Margaret Dodd’s long wait for closure

Mandurah Police's Ryan van der Heide with Zonta House of Peel's Lorraine Webb and Margaret Wyatt at the Missing Persons Memorial in Mandurah.
Mandurah Police's Ryan van der Heide with Zonta House of Peel's Lorraine Webb and Margaret Wyatt at the Missing Persons Memorial in Mandurah.

MORE than 38,000 people are reported missing across Australia each year.

While many of them are soon found, hundreds of families can go months, years or even decades without knowing where their loved one is or what happened to them.

Pinjarra’s Ray and Margaret Dodd are among those still waiting for closure, almost 20 years to the day since their 17-year-old daughter Hayley went missing from the Wheatbelt town of Badgingarra in July 1999.

Francis John Wark was convicted of Hayley’s murder last year, but her body has never been found.

Mrs Dodd said they never believed they would still be waiting to bring their daughter home.

Margaret Dodd holds a picture of her daughter Hayley at her memorial.

“Twenty years is just a milestone really, we never foresaw that we’d be waiting this long,” she said.

“We can’t have a real burial because we can’t find her.

“It’s been a traumatic 20 years but sometimes you just need to put an end to it, we need to move on.”

The Zonta Club of Peel is giving WA families like the Dodds the chance to remember and honour their missing loved ones at the annual Missing Persons Memorial Service next month.

Zonta Club of Peel’s Margaret Wyatt said the service had run annually since 2006.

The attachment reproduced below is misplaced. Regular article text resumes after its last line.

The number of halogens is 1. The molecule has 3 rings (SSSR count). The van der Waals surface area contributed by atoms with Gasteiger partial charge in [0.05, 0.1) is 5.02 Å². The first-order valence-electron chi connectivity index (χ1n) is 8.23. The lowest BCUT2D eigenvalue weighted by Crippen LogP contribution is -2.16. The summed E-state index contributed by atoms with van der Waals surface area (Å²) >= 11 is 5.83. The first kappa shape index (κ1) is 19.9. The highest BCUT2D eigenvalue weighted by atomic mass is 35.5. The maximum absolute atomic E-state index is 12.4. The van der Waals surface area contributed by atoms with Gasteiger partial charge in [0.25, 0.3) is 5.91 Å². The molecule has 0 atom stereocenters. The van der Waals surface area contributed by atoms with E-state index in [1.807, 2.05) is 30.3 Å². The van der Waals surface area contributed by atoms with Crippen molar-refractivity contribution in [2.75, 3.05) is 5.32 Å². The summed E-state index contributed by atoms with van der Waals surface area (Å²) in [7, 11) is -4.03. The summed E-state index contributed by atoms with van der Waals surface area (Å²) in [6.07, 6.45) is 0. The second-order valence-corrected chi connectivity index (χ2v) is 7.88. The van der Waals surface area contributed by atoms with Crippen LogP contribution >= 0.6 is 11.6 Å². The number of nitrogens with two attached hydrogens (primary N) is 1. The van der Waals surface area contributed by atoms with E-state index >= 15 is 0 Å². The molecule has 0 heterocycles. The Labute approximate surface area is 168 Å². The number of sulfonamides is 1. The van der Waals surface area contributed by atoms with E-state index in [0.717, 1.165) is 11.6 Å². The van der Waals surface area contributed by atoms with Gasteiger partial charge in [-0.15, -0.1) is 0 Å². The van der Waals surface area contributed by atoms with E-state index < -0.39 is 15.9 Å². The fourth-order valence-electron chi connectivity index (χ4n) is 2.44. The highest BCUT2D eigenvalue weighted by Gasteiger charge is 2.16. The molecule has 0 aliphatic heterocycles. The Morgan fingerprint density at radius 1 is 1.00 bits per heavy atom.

“In WA there must be enormous amounts of people who have people missing,” she said.

“They can come here and lay flowers, it’s a place to come and mourn and remember, even if they’ve got no graves or a place to mourn.

“Last year we had a young man turn up and he said his wife had been missing five years here in Mandurah, he said it was great to have somewhere to come.”

Mrs Dodd said the memorial and annual service had been very important to them.

“To have that place to put flowers is so important,” she said.

“At least there they are recognised, they were here, they did exist.

“We needed somewhere to go and the foreshore was Hayley’s favourite place so it seemed obvious that we put a plaque there.”

Hayley Dodd.

Guests of honour at this year’s service include WA Premier Mark McGowan, Mandurah mayor Rhys Williams and Mrs Dodd, who will say some words at the memorial service before attendees are invited to lay flowers and enjoy a morning tea.

The service will be held at Mandurah’s Missing Persons Memorial from 10am, August 2.